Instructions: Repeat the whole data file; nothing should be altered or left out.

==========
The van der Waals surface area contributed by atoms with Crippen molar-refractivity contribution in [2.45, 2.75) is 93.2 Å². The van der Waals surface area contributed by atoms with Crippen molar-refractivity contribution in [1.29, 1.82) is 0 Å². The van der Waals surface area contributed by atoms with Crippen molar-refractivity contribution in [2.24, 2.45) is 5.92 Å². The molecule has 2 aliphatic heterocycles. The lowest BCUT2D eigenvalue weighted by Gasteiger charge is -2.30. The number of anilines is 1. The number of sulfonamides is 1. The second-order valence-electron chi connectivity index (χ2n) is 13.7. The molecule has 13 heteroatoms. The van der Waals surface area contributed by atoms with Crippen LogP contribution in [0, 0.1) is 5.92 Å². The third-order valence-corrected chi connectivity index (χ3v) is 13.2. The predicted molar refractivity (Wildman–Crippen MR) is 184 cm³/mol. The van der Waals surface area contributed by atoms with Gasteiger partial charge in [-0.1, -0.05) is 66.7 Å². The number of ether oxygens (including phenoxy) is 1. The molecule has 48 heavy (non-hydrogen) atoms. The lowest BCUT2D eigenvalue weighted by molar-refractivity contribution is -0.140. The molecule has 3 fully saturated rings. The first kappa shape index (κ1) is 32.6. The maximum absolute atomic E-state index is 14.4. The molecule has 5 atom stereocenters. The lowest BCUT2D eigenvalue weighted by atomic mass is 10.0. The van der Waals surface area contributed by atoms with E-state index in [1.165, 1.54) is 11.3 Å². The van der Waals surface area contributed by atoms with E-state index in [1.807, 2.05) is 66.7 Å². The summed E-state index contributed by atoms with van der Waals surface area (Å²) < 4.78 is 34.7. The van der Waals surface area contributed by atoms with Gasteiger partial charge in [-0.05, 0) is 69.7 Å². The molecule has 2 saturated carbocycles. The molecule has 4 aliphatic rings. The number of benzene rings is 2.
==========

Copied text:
The van der Waals surface area contributed by atoms with Crippen molar-refractivity contribution in [2.45, 2.75) is 93.2 Å². The van der Waals surface area contributed by atoms with Crippen molar-refractivity contribution in [1.29, 1.82) is 0 Å². The van der Waals surface area contributed by atoms with Crippen molar-refractivity contribution in [2.24, 2.45) is 5.92 Å². The molecule has 2 aliphatic heterocycles. The lowest BCUT2D eigenvalue weighted by Gasteiger charge is -2.30. The number of anilines is 1. The number of sulfonamides is 1. The second-order valence-electron chi connectivity index (χ2n) is 13.7. The molecule has 13 heteroatoms. The van der Waals surface area contributed by atoms with Crippen LogP contribution in [0, 0.1) is 5.92 Å². The third-order valence-corrected chi connectivity index (χ3v) is 13.2. The predicted molar refractivity (Wildman–Crippen MR) is 184 cm³/mol. The van der Waals surface area contributed by atoms with Gasteiger partial charge in [-0.1, -0.05) is 66.7 Å². The number of ether oxygens (including phenoxy) is 1. The molecule has 48 heavy (non-hydrogen) atoms. The lowest BCUT2D eigenvalue weighted by molar-refractivity contribution is -0.140. The molecule has 3 fully saturated rings. The first kappa shape index (κ1) is 32.6. The maximum absolute atomic E-state index is 14.4. The molecule has 5 atom stereocenters. The lowest BCUT2D eigenvalue weighted by atomic mass is 10.0. The van der Waals surface area contributed by atoms with E-state index in [1.165, 1.54) is 11.3 Å². The van der Waals surface area contributed by atoms with E-state index in [1.807, 2.05) is 66.7 Å². The summed E-state index contributed by atoms with van der Waals surface area (Å²) < 4.78 is 34.7. The van der Waals surface area contributed by atoms with Gasteiger partial charge in [-0.05, 0) is 69.7 Å². The molecule has 2 saturated carbocycles. The molecule has 4 aliphatic rings. The number of benzene rings is 2.